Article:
• Try an over-the-counter (OTC) cold sore treatment. Most cold sores will heal on their own. Unfortunately, this typically takes 10 days to two weeks. OTC treatments like Abreva can help shorten this healing time.
  • See your doctor for prescription medication. If you're prone to cold sore breakouts, your doctor can prescribe medications. These prescription antiviral medications need to be taken at the very start of a breakout. They can drastically reduce severity and healing time.
  • Use lip balms and salves, if needed. For cold sores that are crusted over and dry, applying a balm will keep the sore moist. Moisture can help prevent painful splitting. Apply balms and salves with a cotton swab rather than with your finger.
  • Avoid contamination. Always use a fresh cotton swab (no "double-dipping") to avoid contaminating your product. For the same reason, always wash your hands before touching the balm again to avoid contaminating it and prolonging the problem.

How to Treat and Prevent Pimples

Woman with face cream

ExtremePhotographer / E+ / Getty Images 

Since pimples aren't contagious, you can't spread them to other people or other areas of your body. Take heart in knowing that the zit should start healing within a day to a week. Here are some tips for coping with pimples:

  • Don't pick at or pop your pimple. Squeezing a pimple can make the blemish much worse. It can also cause scarring.
  • Ice down especially large or painful blemishes. Wrap an ice cube in a soft cloth and hold it over the pimple for a few minutes at a time. If you do this a few times a day, it can help reduce swelling and ease the pain.
  • Apply an over-the-counter spot treatment to individual pimples. Acne spot treatments can help speed healing. Don't apply them more frequently than directed, though, since they can dry out and irritate your skin.
  • Take a daily acne treatment medication. If you often get pimples or have them over your entire face or body, you may benefit from medication. Effective acne treatments will stop pimples before they form. Using these can help clear your skin long-term.

Avoid all the odd things that are supposed to be "miracle" acne cures. This includes toothpaste, Windex, and garlic. They won't heal the pimple and may actually irritate it more.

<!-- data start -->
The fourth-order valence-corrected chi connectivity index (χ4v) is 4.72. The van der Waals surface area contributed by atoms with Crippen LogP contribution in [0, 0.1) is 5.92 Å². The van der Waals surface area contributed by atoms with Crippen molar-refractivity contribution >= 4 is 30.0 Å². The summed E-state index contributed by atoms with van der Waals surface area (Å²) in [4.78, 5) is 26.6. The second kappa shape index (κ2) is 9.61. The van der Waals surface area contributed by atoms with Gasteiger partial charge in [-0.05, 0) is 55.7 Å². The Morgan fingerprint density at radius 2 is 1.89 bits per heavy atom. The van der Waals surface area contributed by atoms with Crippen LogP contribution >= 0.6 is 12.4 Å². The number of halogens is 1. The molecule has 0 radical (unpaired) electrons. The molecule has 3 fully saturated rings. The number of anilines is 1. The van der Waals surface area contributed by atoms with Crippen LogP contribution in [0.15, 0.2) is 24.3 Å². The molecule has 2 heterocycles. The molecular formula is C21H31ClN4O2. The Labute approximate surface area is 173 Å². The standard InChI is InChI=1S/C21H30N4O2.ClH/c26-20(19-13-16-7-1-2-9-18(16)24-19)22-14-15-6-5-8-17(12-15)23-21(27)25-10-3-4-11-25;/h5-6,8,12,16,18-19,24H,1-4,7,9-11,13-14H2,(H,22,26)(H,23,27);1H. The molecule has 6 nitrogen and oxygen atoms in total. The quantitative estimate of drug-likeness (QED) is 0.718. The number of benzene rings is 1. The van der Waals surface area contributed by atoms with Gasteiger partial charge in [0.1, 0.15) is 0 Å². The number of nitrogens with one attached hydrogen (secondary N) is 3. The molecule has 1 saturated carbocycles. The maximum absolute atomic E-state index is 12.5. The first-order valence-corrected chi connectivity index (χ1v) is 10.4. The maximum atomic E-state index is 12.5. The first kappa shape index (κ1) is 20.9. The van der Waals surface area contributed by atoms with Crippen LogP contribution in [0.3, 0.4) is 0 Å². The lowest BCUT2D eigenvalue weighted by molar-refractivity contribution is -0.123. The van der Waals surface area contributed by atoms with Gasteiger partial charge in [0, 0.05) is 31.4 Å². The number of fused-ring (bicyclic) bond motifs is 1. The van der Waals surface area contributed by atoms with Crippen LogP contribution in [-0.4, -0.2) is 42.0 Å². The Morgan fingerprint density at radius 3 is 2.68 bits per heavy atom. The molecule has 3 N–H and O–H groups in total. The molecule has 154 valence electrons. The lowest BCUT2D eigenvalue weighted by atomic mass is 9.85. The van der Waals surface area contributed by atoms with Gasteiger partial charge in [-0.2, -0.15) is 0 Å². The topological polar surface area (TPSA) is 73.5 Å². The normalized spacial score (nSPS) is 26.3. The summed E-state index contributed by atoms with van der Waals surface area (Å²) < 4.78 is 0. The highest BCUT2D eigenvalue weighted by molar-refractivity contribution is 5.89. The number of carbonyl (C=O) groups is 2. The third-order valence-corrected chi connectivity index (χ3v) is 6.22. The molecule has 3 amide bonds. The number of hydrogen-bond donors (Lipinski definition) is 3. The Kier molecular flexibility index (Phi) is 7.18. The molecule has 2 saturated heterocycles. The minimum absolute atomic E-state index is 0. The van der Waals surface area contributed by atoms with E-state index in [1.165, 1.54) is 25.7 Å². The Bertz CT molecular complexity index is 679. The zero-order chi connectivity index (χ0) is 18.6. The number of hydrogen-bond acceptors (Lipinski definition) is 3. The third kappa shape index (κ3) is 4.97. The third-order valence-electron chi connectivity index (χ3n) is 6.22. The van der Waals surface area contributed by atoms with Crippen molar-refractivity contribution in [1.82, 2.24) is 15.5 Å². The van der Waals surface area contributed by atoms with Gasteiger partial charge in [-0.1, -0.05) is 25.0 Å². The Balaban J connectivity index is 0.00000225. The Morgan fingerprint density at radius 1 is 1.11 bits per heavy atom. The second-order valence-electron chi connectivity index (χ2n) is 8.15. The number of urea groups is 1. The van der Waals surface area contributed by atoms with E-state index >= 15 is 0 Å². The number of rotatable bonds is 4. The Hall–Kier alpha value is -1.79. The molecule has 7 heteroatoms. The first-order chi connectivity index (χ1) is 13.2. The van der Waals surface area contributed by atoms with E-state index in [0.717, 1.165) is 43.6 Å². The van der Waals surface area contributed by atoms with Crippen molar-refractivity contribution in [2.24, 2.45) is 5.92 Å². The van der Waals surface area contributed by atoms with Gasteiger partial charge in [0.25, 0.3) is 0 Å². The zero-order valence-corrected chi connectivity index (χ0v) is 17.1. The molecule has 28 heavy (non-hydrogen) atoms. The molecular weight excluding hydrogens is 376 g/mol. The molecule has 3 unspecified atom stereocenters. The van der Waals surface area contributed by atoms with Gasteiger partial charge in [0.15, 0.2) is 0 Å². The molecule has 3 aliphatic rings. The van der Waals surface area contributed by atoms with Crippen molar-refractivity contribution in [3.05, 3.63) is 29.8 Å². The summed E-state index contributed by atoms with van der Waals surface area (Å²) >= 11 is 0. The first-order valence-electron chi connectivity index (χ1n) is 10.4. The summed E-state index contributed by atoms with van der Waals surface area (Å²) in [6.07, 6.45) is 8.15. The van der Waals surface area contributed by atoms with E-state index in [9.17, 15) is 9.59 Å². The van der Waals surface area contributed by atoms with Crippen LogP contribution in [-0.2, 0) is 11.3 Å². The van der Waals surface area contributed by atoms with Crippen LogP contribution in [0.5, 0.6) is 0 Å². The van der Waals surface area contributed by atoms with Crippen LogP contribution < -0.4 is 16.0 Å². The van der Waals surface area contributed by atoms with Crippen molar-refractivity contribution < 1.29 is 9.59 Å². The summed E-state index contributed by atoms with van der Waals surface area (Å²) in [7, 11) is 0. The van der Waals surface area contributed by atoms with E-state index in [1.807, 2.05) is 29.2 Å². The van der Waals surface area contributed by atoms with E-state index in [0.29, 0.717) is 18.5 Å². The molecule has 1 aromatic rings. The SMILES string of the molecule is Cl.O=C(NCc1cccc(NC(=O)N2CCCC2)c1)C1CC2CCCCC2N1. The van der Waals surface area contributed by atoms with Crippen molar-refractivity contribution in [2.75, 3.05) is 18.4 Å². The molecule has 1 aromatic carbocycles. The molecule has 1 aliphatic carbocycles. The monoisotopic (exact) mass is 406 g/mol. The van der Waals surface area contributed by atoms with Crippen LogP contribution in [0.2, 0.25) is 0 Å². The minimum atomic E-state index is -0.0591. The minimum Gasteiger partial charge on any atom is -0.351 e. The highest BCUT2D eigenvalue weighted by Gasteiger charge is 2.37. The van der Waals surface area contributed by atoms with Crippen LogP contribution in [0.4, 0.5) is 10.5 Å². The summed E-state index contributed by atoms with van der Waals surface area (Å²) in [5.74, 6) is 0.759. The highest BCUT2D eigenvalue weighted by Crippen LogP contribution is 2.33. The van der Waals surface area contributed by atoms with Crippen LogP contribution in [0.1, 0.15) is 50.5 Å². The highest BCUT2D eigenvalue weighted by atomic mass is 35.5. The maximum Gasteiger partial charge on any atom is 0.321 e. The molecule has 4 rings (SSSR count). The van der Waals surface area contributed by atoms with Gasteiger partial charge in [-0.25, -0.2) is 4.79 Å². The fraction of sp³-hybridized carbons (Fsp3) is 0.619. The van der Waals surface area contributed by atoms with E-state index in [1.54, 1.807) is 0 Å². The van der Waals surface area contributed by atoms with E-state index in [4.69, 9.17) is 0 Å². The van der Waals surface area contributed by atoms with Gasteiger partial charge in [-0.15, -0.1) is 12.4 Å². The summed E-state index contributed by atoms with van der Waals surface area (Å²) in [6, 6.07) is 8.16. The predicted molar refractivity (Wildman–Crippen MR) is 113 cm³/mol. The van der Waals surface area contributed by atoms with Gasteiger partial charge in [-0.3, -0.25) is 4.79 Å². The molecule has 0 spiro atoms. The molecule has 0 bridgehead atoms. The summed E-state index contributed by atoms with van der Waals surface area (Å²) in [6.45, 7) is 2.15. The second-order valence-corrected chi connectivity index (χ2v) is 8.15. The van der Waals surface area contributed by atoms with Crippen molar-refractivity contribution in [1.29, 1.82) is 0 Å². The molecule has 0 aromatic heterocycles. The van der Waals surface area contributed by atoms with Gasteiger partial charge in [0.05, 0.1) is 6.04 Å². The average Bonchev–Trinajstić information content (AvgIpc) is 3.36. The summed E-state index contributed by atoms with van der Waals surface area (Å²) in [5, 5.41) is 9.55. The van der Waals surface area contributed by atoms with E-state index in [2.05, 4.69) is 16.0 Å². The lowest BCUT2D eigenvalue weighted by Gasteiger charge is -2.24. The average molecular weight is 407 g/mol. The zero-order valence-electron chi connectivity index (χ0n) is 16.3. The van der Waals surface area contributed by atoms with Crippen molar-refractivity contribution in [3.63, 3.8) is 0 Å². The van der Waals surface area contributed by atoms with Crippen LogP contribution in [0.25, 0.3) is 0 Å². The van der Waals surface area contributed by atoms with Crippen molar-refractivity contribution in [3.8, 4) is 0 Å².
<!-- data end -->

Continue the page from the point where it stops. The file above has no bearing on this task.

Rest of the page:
Summary

Cold sores and pimples may look similar, but there are some ways to tell them apart. Cold sores are contagious and cause clusters of blisters. These often occur on and around the lips. On the other hand, pimples are not contagious and cause raised, red bumps. While they may also appear around the lips, they do not ever occur directly on the lip.

Antiviral medication and moisture may help speed the healing process with cold sores. Pimples may benefit from the use of spot treatments, daily medication, and ice.

A Word From Verywell

For both cold sores and pimples, the best treatment is simply time. They will eventually go away, but it can take several days to a few weeks to fully heal.

Of course, if you're not sure exactly what is happening on your skin, or if the lesion isn't healing or is getting worse, you should see your doctor.

With a simple exam, your doctor can tell you whether you have a cold sore, pimple, or something entirely different. Even better, your doctor can help you treat that pesky thing so you'll be well on your way to healing.

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Article Sources
Verywell Health uses only high-quality sources, including peer-reviewed studies, to support the facts within our articles. Read our editorial process to learn more about how we fact-check and keep our content accurate, reliable, and trustworthy.
  1. World Health Orgnanization. Herpes simplex virus. Updated May 1, 2020.

  2. Crimi S, Fiorillo L, Bianchi A, et al. Herpes virus, oral clinical signs and QoL: Systematic review of recent data. Viruses. 2019;11(5):463. doi:10.3390/v11050463

  3. National Institute of Arthritis and Musculoskeletal and Skin Diseases. Acne. Updated August 2020.

Additional Reading
  • Ramdass P, Mullick S, Farber HF. Viral Skin Diseases. Primary Care: Clinics in Office Practice. 2015 Dec;42(4):517-67. doi:10.1016/j.pop.2015.08.006